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Discussion on: What tech-stack do you use for your portfolio?

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z00md profile image
z00md • Edited

A portfolio is a great place to start learning if you are into web development. Like @joelbonetr I am also inclined towards making a portfolio with as less libraries as possible but when it comes to production ready, you need to have some sort of framework. I plan to create one soon. Possibly a custom page and integrate it with my existing ghostjs blog - cybercafe.dev for better SEO and easy migration.

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joelbonetr profile image
JoelBonetR

You don't need a framework TBH, you only need to analize what do you need and what do you want to achieve.
Each framework is made to something in particular, I mean the reason to exists is to cover some issues or automatize some tasks.

When making a portfolio you can either want a dynamic one for re-using the same code to build N views like that or change content from a backoffice instead using code directly or a landing page like view (as mine itself) which must be an all-in to performance, so no frameworks here. Adding js libs only will produce overall overheating (for the task you need to do, which is show static content).

You obviously cannot get better SEO using a framework than not using it because pagespeed and load times are an important point.

On the migration side, there's nothing easier to migrate than a static content which you can simply move to another server or server directory and point a domain to the project folder and that's all.

By the way using a framework with pre-defined content blocks will make your portfolio (or landing page, or e-commerce or... whatever) look like almost any other (there are tones of projects made with this same framework) so it's neither proper to use at business level unless you do a bunch of overrides which make using a UI framework pointless.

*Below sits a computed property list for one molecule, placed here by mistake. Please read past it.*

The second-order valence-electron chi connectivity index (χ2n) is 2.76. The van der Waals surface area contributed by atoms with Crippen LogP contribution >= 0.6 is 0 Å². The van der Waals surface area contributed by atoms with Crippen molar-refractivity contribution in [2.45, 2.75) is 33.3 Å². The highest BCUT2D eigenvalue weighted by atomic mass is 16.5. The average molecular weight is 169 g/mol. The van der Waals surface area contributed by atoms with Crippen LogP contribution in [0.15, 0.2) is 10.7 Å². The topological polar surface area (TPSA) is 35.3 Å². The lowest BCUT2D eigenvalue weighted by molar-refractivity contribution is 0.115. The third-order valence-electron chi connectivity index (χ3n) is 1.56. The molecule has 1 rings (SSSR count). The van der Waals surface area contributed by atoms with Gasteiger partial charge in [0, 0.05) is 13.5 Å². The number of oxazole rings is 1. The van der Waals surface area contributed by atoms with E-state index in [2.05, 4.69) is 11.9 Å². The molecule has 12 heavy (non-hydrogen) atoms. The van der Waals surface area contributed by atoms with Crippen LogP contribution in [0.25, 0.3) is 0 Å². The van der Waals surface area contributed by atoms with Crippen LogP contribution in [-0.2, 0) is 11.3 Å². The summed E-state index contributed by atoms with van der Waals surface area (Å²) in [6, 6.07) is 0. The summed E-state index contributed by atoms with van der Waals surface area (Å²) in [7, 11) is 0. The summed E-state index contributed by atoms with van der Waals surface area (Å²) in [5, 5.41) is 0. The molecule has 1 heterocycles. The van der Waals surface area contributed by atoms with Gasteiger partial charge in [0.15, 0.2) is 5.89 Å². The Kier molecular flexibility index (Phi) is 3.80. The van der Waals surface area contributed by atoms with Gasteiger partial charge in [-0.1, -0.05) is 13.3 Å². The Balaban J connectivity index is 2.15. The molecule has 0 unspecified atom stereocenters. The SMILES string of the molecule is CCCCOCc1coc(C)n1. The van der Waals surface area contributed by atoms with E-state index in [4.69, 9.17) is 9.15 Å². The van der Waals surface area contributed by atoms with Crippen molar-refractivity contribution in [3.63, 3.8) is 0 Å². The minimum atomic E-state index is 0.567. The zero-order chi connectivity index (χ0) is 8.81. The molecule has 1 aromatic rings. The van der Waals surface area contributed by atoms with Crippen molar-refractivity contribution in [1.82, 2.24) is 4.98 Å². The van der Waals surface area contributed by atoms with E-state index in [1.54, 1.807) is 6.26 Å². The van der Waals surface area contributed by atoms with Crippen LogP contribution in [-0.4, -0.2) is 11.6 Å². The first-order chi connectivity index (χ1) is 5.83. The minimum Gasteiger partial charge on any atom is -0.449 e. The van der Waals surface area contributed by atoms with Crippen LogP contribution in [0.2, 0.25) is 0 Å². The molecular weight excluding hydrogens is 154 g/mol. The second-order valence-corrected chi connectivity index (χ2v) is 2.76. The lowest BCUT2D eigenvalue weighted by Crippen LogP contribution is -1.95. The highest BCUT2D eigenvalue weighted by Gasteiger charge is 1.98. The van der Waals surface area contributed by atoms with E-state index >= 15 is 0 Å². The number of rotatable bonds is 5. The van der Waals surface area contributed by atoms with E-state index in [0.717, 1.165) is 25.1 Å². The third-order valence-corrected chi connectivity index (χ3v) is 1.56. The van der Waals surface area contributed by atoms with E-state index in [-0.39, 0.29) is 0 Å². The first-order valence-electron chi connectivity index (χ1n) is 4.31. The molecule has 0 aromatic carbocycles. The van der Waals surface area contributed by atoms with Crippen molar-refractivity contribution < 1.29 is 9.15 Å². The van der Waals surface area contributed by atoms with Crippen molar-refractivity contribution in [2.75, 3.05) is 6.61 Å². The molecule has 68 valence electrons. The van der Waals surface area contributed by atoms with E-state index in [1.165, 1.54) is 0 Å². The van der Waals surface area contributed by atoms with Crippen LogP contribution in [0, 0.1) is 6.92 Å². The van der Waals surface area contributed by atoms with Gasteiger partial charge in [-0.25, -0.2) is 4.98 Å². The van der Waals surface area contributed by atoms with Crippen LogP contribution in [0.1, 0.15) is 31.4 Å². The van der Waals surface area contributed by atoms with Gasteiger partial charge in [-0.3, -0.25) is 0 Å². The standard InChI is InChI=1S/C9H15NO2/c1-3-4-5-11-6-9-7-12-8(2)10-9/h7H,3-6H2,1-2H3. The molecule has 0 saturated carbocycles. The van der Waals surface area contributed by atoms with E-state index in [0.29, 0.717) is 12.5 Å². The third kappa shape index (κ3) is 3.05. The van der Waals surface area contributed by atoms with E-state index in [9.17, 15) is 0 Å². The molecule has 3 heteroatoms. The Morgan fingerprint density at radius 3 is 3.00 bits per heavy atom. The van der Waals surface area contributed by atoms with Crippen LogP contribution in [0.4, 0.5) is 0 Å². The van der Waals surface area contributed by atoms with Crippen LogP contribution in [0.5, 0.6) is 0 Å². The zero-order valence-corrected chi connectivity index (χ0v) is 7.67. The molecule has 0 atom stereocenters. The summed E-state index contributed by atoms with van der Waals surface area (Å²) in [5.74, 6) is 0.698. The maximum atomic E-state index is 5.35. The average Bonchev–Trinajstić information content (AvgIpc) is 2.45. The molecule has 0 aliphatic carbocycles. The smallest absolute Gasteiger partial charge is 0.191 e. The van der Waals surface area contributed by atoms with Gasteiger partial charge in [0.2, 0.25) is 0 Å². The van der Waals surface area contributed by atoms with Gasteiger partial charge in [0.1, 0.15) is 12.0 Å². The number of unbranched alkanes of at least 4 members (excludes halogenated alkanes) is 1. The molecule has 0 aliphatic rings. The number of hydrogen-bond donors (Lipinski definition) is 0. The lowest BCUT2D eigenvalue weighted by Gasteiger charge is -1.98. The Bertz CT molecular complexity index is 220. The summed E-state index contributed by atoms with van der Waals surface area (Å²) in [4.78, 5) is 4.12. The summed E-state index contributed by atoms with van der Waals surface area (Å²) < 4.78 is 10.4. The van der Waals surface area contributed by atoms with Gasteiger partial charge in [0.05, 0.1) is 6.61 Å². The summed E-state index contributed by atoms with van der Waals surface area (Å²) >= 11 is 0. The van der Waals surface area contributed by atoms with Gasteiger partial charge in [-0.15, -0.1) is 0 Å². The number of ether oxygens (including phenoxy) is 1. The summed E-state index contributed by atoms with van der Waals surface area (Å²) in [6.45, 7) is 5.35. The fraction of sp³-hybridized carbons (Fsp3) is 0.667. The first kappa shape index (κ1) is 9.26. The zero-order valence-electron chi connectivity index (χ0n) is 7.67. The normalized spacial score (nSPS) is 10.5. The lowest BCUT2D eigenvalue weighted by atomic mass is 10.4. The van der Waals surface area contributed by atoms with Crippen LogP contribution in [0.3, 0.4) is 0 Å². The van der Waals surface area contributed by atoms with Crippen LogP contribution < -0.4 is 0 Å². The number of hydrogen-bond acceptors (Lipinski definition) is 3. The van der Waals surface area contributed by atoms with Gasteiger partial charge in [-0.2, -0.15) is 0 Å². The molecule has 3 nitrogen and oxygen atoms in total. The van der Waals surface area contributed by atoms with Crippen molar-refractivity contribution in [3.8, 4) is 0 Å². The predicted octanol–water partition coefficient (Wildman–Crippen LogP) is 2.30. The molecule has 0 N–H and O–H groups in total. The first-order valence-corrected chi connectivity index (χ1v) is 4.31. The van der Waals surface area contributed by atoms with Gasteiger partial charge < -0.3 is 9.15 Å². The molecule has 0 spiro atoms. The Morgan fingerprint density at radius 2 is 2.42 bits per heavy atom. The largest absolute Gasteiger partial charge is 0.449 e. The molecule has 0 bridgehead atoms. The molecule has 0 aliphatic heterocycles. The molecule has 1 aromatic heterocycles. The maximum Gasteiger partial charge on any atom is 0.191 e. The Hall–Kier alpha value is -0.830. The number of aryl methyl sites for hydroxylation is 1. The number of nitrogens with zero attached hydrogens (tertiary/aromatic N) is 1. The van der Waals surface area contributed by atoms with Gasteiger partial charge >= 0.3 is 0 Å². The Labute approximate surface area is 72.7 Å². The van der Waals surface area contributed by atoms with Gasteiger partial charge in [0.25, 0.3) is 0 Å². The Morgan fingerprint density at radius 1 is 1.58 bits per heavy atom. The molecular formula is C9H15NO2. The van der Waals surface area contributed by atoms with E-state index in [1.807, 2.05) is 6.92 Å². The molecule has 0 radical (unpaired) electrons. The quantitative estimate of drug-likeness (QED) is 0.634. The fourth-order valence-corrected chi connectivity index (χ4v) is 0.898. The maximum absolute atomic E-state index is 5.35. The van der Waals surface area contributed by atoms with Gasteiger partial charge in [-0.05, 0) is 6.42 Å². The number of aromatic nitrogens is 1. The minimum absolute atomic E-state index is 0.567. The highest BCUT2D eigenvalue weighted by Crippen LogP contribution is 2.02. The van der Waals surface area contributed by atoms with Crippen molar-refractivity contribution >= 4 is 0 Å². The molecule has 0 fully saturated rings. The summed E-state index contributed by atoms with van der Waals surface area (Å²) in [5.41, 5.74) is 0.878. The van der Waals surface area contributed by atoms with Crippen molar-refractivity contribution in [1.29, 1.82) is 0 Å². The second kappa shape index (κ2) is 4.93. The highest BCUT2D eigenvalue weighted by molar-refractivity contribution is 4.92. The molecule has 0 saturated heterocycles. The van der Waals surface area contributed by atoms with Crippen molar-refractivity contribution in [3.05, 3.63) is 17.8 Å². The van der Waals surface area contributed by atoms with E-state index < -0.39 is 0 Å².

When bootstrap appeared back those days it was something and everybody moved to this because was the only way (apart from Foundation) to create a responsive site easily, but after CSS Flex and CSS Grid we saw how the turntables and now any serious company (at business level) want those frameworks because you can achieve the same without them on a proper timing (for the deadlines) without them while getting more performance and a more accurate and personalized design (overall branding).

I can't talk about ghostjs because I don't know the tool so I'm not aware about the reason to be of that, I'm talking about libs and fw such jquery, bootstrap, backbone, foundation and so... even using react, angular, preact, svelte, vue... for a portfolio is a bad idea.

I would like to know which reasons make you think that you need a framework on production on a market time where the companies are coding even own self auth services to authenticate users across different private services

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z00md

By production ready, I meant covering all aspects like responsiveness, cache management, browser compatibility, mobile friendly, seo optimized etc. And also it should go with your blog if you have one.

I totally agree with you on points like pagespeed, loadtime, uniqueness etc. Without a framework it will always be better. And of course your portfolio will be similar looking to thousands of existing ones if you use a framework.

And yes Static pages is how the web is intended to work.